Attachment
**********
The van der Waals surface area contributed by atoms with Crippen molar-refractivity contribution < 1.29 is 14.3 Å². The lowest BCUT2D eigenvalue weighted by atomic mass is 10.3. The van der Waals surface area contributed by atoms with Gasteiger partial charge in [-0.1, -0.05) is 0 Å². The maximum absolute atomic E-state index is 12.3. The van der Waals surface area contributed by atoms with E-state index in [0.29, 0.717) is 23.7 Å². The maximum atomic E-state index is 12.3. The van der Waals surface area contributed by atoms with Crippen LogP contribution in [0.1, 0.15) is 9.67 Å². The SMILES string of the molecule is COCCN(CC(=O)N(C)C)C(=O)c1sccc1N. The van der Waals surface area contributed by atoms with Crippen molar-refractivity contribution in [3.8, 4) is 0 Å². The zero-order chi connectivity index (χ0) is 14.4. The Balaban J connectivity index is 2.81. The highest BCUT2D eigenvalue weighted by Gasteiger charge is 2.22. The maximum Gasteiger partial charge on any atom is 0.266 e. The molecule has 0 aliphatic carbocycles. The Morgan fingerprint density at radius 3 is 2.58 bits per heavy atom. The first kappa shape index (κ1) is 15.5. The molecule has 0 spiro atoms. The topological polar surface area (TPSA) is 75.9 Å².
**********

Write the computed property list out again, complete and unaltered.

The van der Waals surface area contributed by atoms with Crippen molar-refractivity contribution < 1.29 is 14.3 Å². The lowest BCUT2D eigenvalue weighted by atomic mass is 10.3. The van der Waals surface area contributed by atoms with Gasteiger partial charge in [-0.1, -0.05) is 0 Å². The maximum absolute atomic E-state index is 12.3. The van der Waals surface area contributed by atoms with E-state index in [0.29, 0.717) is 23.7 Å². The maximum atomic E-state index is 12.3. The van der Waals surface area contributed by atoms with Crippen LogP contribution in [0.1, 0.15) is 9.67 Å². The SMILES string of the molecule is COCCN(CC(=O)N(C)C)C(=O)c1sccc1N. The van der Waals surface area contributed by atoms with Crippen molar-refractivity contribution in [3.8, 4) is 0 Å². The zero-order chi connectivity index (χ0) is 14.4. The Balaban J connectivity index is 2.81. The highest BCUT2D eigenvalue weighted by Gasteiger charge is 2.22. The maximum Gasteiger partial charge on any atom is 0.266 e. The molecule has 0 aliphatic carbocycles. The Morgan fingerprint density at radius 3 is 2.58 bits per heavy atom. The first kappa shape index (κ1) is 15.5. The molecule has 0 spiro atoms. The topological polar surface area (TPSA) is 75.9 Å².